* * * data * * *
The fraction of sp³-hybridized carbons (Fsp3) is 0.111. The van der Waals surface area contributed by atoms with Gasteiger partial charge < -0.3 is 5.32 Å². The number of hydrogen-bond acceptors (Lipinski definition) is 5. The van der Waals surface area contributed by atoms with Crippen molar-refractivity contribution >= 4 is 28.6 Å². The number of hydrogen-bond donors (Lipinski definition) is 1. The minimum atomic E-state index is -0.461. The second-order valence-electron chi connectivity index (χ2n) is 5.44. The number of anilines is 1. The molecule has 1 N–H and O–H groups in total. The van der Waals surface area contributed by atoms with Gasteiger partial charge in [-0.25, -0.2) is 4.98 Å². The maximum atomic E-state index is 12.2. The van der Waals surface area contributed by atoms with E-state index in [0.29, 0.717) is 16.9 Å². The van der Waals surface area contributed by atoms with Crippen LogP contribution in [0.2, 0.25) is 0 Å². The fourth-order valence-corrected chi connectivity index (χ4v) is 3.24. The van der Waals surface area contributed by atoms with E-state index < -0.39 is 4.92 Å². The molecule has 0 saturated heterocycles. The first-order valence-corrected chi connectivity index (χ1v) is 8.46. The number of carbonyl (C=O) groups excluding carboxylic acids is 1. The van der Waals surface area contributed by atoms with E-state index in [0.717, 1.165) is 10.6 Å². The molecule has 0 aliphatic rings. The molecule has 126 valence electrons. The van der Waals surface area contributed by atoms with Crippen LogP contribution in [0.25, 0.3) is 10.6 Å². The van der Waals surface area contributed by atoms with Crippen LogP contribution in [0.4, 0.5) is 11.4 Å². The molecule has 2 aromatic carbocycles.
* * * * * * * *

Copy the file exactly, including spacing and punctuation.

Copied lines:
The fraction of sp³-hybridized carbons (Fsp3) is 0.111. The van der Waals surface area contributed by atoms with Gasteiger partial charge < -0.3 is 5.32 Å². The number of hydrogen-bond acceptors (Lipinski definition) is 5. The van der Waals surface area contributed by atoms with Crippen molar-refractivity contribution >= 4 is 28.6 Å². The number of hydrogen-bond donors (Lipinski definition) is 1. The minimum atomic E-state index is -0.461. The second-order valence-electron chi connectivity index (χ2n) is 5.44. The number of anilines is 1. The molecule has 1 N–H and O–H groups in total. The van der Waals surface area contributed by atoms with Gasteiger partial charge in [-0.25, -0.2) is 4.98 Å². The maximum atomic E-state index is 12.2. The van der Waals surface area contributed by atoms with E-state index in [0.29, 0.717) is 16.9 Å². The van der Waals surface area contributed by atoms with Crippen LogP contribution in [0.2, 0.25) is 0 Å². The fourth-order valence-corrected chi connectivity index (χ4v) is 3.24. The van der Waals surface area contributed by atoms with E-state index < -0.39 is 4.92 Å². The molecule has 0 saturated heterocycles. The first-order valence-corrected chi connectivity index (χ1v) is 8.46. The number of carbonyl (C=O) groups excluding carboxylic acids is 1. The van der Waals surface area contributed by atoms with E-state index in [0.717, 1.165) is 10.6 Å². The molecule has 0 aliphatic rings. The molecule has 126 valence electrons. The van der Waals surface area contributed by atoms with Crippen LogP contribution in [0.25, 0.3) is 10.6 Å². The van der Waals surface area contributed by atoms with Crippen LogP contribution in [0.4, 0.5) is 11.4 Å². The molecule has 2 aromatic carbocycles.